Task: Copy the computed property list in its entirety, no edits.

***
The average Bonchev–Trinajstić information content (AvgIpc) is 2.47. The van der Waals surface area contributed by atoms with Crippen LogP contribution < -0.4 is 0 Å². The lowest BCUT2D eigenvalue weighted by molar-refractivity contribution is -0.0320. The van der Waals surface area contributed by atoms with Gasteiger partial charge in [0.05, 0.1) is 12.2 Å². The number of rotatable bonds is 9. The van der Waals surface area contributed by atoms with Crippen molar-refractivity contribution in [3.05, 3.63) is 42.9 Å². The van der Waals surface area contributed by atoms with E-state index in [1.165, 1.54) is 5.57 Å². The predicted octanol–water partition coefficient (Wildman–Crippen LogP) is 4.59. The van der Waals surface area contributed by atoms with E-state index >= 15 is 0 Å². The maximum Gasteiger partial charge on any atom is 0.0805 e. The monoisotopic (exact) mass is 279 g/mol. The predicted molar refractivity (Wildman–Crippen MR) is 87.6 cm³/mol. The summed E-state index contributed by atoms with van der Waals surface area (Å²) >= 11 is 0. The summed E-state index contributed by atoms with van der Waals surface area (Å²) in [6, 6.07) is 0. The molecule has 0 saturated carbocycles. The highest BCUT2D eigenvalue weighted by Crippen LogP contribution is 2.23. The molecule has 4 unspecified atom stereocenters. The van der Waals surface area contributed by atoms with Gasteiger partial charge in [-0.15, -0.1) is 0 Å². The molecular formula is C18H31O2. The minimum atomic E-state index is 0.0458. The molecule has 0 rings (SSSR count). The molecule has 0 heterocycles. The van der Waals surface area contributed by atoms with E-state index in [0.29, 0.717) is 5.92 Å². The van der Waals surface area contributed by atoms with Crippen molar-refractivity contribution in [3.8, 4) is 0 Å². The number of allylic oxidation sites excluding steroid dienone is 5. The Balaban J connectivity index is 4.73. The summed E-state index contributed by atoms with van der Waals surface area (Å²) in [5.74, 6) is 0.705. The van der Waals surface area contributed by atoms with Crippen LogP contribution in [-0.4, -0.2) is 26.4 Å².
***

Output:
The average Bonchev–Trinajstić information content (AvgIpc) is 2.47. The van der Waals surface area contributed by atoms with Crippen LogP contribution < -0.4 is 0 Å². The lowest BCUT2D eigenvalue weighted by molar-refractivity contribution is -0.0320. The van der Waals surface area contributed by atoms with Gasteiger partial charge in [0.05, 0.1) is 12.2 Å². The number of rotatable bonds is 9. The van der Waals surface area contributed by atoms with Crippen molar-refractivity contribution in [3.05, 3.63) is 42.9 Å². The van der Waals surface area contributed by atoms with E-state index in [1.165, 1.54) is 5.57 Å². The predicted octanol–water partition coefficient (Wildman–Crippen LogP) is 4.59. The van der Waals surface area contributed by atoms with E-state index >= 15 is 0 Å². The maximum Gasteiger partial charge on any atom is 0.0805 e. The monoisotopic (exact) mass is 279 g/mol. The predicted molar refractivity (Wildman–Crippen MR) is 87.6 cm³/mol. The summed E-state index contributed by atoms with van der Waals surface area (Å²) >= 11 is 0. The summed E-state index contributed by atoms with van der Waals surface area (Å²) in [6, 6.07) is 0. The molecule has 0 saturated carbocycles. The highest BCUT2D eigenvalue weighted by Crippen LogP contribution is 2.23. The molecule has 4 unspecified atom stereocenters. The van der Waals surface area contributed by atoms with Gasteiger partial charge in [-0.15, -0.1) is 0 Å². The molecular formula is C18H31O2. The minimum atomic E-state index is 0.0458. The molecule has 0 rings (SSSR count). The molecule has 0 heterocycles. The van der Waals surface area contributed by atoms with E-state index in [0.29, 0.717) is 5.92 Å². The van der Waals surface area contributed by atoms with Crippen molar-refractivity contribution in [3.8, 4) is 0 Å². The number of allylic oxidation sites excluding steroid dienone is 5. The Balaban J connectivity index is 4.73. The summed E-state index contributed by atoms with van der Waals surface area (Å²) in [5.74, 6) is 0.705. The van der Waals surface area contributed by atoms with Crippen LogP contribution in [-0.4, -0.2) is 26.4 Å².